Using 'Threatening Processes' To Protect Freshwater Biodiversity From Invasive Alien Species

Unviersity of Canberra
Publication Type:
Journal Article
Canberra Law Review, 2012, 11 (1), pp. 58 - 88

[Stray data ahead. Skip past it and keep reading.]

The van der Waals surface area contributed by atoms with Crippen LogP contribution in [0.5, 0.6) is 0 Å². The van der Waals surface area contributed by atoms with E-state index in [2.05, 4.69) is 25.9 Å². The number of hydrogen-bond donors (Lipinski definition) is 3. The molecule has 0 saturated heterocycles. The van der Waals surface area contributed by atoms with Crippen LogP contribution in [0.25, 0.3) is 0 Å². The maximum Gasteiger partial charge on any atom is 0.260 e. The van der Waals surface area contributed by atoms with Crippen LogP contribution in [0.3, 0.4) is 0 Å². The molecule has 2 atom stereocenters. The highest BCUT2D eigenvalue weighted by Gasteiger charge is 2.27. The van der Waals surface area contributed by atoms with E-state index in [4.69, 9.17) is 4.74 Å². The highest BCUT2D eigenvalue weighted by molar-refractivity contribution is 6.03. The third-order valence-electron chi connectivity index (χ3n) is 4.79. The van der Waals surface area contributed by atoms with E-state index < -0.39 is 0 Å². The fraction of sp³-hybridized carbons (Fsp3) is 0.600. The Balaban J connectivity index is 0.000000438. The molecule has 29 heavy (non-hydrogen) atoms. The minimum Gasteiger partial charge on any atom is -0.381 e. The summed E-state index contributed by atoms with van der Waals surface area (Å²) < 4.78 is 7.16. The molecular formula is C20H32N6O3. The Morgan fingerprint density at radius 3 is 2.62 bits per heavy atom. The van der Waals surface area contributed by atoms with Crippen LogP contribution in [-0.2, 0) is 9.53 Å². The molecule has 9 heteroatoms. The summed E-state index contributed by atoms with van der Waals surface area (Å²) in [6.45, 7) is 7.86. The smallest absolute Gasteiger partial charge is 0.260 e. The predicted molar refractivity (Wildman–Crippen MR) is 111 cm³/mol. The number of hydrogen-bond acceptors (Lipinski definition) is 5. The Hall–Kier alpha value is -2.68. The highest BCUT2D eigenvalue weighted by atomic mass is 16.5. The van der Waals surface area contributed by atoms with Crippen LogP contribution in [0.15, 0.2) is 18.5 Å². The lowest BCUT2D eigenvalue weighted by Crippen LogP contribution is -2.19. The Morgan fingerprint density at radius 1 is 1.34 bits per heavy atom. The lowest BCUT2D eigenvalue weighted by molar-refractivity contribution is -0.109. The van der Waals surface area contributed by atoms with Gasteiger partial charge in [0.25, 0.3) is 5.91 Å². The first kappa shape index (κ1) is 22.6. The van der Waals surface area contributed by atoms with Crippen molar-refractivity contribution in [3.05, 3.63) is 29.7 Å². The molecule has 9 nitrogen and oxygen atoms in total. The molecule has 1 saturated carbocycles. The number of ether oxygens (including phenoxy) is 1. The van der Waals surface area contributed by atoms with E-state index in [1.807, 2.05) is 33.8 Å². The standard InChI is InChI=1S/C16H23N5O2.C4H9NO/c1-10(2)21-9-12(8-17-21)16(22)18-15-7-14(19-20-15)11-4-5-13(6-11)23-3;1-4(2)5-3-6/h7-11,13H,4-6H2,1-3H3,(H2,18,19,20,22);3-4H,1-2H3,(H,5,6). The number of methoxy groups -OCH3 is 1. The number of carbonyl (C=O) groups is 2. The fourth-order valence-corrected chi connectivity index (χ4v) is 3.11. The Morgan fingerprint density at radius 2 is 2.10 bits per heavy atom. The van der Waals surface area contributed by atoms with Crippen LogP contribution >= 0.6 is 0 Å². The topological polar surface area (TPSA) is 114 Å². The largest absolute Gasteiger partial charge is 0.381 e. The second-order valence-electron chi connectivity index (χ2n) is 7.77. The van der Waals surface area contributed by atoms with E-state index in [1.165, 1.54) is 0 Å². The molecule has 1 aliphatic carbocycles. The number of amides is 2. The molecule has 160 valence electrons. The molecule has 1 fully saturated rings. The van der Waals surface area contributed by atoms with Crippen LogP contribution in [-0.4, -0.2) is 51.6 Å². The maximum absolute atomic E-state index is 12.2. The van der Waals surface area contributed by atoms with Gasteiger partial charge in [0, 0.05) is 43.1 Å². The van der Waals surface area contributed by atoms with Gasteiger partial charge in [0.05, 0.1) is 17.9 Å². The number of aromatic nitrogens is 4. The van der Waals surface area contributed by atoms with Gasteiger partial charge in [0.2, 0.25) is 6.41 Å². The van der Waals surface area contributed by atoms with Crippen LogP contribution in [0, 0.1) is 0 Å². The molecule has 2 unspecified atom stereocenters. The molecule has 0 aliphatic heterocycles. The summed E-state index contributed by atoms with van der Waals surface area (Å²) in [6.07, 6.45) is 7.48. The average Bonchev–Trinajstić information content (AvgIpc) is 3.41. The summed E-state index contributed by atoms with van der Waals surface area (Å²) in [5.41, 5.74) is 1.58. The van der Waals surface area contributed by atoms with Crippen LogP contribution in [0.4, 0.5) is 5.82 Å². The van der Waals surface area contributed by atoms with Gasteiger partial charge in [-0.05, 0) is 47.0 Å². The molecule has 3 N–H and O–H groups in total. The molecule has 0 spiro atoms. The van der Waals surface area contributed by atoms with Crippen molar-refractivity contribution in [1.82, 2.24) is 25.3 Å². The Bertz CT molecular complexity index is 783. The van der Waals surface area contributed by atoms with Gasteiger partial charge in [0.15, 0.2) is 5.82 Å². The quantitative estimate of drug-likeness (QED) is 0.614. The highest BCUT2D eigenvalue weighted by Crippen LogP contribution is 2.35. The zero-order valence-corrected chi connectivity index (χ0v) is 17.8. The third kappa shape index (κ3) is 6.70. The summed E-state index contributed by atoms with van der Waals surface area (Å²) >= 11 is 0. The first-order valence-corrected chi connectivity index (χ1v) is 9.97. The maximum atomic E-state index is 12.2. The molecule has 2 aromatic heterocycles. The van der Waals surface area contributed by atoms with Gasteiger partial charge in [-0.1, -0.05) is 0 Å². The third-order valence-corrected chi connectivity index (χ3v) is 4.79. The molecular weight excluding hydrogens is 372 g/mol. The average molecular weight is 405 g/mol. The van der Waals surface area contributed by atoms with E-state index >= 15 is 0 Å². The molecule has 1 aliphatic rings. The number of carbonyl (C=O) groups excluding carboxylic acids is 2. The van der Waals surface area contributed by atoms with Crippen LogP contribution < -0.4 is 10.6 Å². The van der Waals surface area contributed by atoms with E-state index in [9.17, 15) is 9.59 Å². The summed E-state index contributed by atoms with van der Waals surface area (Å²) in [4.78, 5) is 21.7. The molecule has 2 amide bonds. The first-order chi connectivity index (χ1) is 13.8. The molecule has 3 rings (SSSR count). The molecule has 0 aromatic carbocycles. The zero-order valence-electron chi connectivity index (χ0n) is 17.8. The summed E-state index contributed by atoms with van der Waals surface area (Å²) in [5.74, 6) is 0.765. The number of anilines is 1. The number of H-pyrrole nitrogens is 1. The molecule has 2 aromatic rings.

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The use of formally listed 'Key Threatening Processes' (KTPs) is increasingly seen as a way of incorporating the regulation of invasive alien species into land and water management regimes. Yet, prior to the use of KTPs, regulators were already identifying threatening processes by classifying certain types of invasive alien species as noxious, pests, or feral and listing them on registers of prohibited species. These initiatives have been continuously supplemented by Australian jurisdictions adopting a range of strategies, frameworks and management plans relating to invasive alien species. This paper compares and contrasts the use of KTPs with other types of threatening processes as a means of dealing with invasive alien species (IAS), focusing on freshwater ecosystems. The identification and abatement of KTPs and other threatening processes occupies an important regulatory space in invasive alien species' regimes. However, the effectiveness of these mechanisms depends as much on the success of the IAS regime as a whole as on the operation of the individual KTPS.
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